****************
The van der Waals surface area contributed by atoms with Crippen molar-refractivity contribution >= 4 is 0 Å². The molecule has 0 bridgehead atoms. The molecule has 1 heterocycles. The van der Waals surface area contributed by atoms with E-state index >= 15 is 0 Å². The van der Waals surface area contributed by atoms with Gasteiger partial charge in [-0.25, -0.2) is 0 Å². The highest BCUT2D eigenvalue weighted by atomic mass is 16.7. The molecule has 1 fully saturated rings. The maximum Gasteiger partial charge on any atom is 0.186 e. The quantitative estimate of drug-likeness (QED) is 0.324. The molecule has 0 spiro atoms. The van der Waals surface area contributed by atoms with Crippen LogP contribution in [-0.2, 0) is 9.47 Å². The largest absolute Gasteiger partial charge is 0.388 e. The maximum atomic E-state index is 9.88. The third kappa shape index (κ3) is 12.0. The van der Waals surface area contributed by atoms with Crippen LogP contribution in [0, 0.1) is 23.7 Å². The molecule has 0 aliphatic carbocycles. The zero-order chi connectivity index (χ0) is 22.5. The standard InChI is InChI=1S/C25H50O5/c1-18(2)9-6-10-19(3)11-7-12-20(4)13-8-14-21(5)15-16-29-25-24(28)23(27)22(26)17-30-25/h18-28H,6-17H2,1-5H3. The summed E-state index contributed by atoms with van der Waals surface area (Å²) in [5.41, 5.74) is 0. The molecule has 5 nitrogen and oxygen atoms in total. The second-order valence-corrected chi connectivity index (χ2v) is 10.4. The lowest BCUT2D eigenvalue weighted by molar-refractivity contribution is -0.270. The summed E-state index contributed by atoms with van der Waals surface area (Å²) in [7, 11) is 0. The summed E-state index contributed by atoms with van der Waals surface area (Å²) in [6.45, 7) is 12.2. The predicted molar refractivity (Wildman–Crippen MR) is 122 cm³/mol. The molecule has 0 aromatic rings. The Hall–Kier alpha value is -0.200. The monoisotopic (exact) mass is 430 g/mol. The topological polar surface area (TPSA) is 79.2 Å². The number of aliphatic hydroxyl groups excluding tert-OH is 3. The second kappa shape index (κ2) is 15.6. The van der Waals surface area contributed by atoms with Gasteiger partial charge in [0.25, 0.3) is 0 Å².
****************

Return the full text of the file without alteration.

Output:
The van der Waals surface area contributed by atoms with Crippen molar-refractivity contribution >= 4 is 0 Å². The molecule has 0 bridgehead atoms. The molecule has 1 heterocycles. The van der Waals surface area contributed by atoms with E-state index >= 15 is 0 Å². The van der Waals surface area contributed by atoms with Gasteiger partial charge in [-0.25, -0.2) is 0 Å². The highest BCUT2D eigenvalue weighted by atomic mass is 16.7. The molecule has 1 fully saturated rings. The maximum Gasteiger partial charge on any atom is 0.186 e. The quantitative estimate of drug-likeness (QED) is 0.324. The molecule has 0 spiro atoms. The van der Waals surface area contributed by atoms with Crippen LogP contribution in [-0.2, 0) is 9.47 Å². The largest absolute Gasteiger partial charge is 0.388 e. The maximum atomic E-state index is 9.88. The third kappa shape index (κ3) is 12.0. The van der Waals surface area contributed by atoms with Crippen LogP contribution in [0, 0.1) is 23.7 Å². The molecule has 0 aliphatic carbocycles. The zero-order chi connectivity index (χ0) is 22.5. The standard InChI is InChI=1S/C25H50O5/c1-18(2)9-6-10-19(3)11-7-12-20(4)13-8-14-21(5)15-16-29-25-24(28)23(27)22(26)17-30-25/h18-28H,6-17H2,1-5H3. The summed E-state index contributed by atoms with van der Waals surface area (Å²) in [5.41, 5.74) is 0. The molecule has 5 nitrogen and oxygen atoms in total. The second-order valence-corrected chi connectivity index (χ2v) is 10.4. The lowest BCUT2D eigenvalue weighted by molar-refractivity contribution is -0.270. The summed E-state index contributed by atoms with van der Waals surface area (Å²) in [7, 11) is 0. The summed E-state index contributed by atoms with van der Waals surface area (Å²) in [6.45, 7) is 12.2. The predicted molar refractivity (Wildman–Crippen MR) is 122 cm³/mol. The molecule has 0 aromatic rings. The Hall–Kier alpha value is -0.200. The monoisotopic (exact) mass is 430 g/mol. The topological polar surface area (TPSA) is 79.2 Å². The number of aliphatic hydroxyl groups excluding tert-OH is 3. The second kappa shape index (κ2) is 15.6. The van der Waals surface area contributed by atoms with Gasteiger partial charge in [0.25, 0.3) is 0 Å².